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War on drugs.

The tension between the presidency and the ecclesial hierarchy has considerably affected baptised Filipinos. The general elections that brought Rodolfo Duterte to power on 30 June 2016,  and this was the choice of the majority of Catholics, have not been substantially  rejected by them; on the other hand, the contemporaneous adherence to presidential policies and the principles of the Christian faith creates not a few problems of conscience.

Duterte, who abandoned Catholicism for sectarian Christianity, proclaimed the “irrationality” of the faith and even made a direct blasphemous criticism of God regarding creation.
On 22 June of last year, he launched an attack on the Biblical narrative, speaking openly of the “stupidity” of God for having given life to a perfect condition only to later provide humanity with the power to destroy its own eternal happiness. We may well imagine how many Filipinos reacted, all the more since this time Duterte did not attack exponents of the Catholic Church but the Creator himself.

The social media were flooded with a storm of protests, anger and reactions even abroad and some political allies of Duterte said they were alarmed by the insults, seemingly unlimited, directed not only against anyone identified as an adversary but even against the Creator, the first reference point for all Catholics.
The president again succeeded in shocking his adversaries and increasing unease among his supporters when, a few days later he said he was “ready to tender his resignation” if “a single witness” was able to prove the existence of God; better still if he could provide a photo confirming his ability to see God and speak to him. Significantly, he was, at the time, in “his own” city of Davao.
Duterte may well be seen as a man with confused religiosity and an unusual personality. Nevertheless, under his administration the rule of law is being constantly violated and the resistance of the “least important”, supported by civil society and the Church, fights for survival against the expropriation of lands and resources which takes place, often ignored by, or with the connivance of the authorities and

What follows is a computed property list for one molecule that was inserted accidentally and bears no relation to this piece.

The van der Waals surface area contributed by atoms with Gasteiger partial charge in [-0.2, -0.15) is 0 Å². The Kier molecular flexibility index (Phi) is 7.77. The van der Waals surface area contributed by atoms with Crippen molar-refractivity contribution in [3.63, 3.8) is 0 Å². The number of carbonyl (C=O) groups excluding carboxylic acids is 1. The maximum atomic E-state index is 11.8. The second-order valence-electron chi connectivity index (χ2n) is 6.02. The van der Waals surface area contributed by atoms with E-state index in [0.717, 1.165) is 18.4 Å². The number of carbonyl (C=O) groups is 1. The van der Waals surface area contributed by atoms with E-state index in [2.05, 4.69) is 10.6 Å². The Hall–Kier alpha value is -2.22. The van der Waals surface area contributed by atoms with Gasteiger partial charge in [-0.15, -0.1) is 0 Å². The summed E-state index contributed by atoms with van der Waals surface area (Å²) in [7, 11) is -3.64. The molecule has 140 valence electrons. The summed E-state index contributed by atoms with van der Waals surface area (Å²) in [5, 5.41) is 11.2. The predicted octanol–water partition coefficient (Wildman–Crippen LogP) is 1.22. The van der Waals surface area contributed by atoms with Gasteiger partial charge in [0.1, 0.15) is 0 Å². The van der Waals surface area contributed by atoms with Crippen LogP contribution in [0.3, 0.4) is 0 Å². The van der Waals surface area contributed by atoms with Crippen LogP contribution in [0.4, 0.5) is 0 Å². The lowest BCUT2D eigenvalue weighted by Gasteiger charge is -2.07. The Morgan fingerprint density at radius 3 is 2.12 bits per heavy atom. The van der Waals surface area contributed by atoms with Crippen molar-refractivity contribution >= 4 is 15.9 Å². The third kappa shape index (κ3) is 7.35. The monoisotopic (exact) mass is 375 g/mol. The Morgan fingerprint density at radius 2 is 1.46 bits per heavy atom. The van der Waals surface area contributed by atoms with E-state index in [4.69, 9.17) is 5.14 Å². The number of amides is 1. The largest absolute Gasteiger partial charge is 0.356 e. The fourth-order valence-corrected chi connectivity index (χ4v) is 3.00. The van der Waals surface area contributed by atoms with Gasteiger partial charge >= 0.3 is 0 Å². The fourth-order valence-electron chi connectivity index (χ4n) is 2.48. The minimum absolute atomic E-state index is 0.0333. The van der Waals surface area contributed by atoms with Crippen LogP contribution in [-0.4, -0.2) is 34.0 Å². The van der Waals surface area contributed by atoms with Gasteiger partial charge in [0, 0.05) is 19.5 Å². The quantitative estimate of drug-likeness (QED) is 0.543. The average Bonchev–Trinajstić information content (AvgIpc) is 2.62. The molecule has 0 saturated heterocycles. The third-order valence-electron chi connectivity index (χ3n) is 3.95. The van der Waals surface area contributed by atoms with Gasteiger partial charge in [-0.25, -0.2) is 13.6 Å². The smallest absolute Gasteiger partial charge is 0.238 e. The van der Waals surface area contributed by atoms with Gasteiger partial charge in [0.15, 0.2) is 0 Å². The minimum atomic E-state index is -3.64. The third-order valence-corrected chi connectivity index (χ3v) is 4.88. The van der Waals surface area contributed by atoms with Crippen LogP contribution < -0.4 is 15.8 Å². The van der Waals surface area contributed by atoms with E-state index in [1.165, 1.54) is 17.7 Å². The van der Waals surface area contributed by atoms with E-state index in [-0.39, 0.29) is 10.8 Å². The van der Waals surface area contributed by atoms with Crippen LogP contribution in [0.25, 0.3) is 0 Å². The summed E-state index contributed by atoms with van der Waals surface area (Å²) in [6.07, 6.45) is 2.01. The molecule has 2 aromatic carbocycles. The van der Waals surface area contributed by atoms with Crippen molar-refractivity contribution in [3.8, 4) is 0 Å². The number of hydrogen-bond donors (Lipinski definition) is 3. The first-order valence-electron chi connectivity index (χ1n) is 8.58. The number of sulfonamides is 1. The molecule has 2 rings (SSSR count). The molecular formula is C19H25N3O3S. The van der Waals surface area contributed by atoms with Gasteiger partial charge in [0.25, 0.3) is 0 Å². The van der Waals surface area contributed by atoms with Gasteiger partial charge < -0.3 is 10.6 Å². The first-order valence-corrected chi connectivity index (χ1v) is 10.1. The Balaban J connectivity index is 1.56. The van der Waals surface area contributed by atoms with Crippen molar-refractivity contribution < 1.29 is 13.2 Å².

even the security forces.

This tension is to be added to that created by the “war on drugs” and its estimated twelve thousand victims, of which only one third are acknowledged by police to be the result of actions against traffickers and drug-pushers or to the militarisation of vast areas of the country, including the South where martial law is in force. They ones who pay the price for all of this, often with their lives are the dissident administrators, journalists, activists and priests.
The continual verbal aggression against religious “may unwittingly provoke further crimes against priests”, said the Archbishop of Lingayen-Dagupan, Socrates Villegas, after assassins had killed Father Richmond Nilo on 10 June, 2018, in the province of Nueva Ecija, and before him, Father Mark Ventura, on 29 April in the province of Cagayan and, on 4 December 2017, Father Marcelito Paes in neighbouring Nueva Ecija.Of the many fronts on which president Rodrigo Duterte is fighting to impose a rule which his critics believe aims at dictatorship and which imposes questionable solutions to the many “evils” of his country that of the control of civil society is not the most controversial but is certainly that which most places the leadership in danger. This tension has already claimed many victims, including men of the Church and Christian leaders, but it has failed, up to now, to silence especially activists for human rights and independent mass media

Rappler CEO and executive editor Maria Ressa.

Of particular importance was the arrest, on 13 February 2019, of Maria Ressa, founder and director of the information website Rappler, and her release under caution the following day. The journalist had been condemned in 2017 following a Rappler enquiry in 2012 into relations between borderline profiteering, drug trafficking and human trafficking. She described her condemnation as “groundless” and “amazing”, made possible only by the law on defamation which came into force after the publication of the enquiry. Maria Ressa, released under caution, and her website are accused of tax evasion, a crime punishable with a maximum of ten years in jail. Her lawyers and supporters believe these accusations are in response to criticism of the “war on drugs” which has so far claimed between twelve and fifteen thousand victims and of the authoritarian tendencies of Duterte. Known for her commitment, in December 2018 the activist was included by Time magazine among the “people of the year”. (S.V.)

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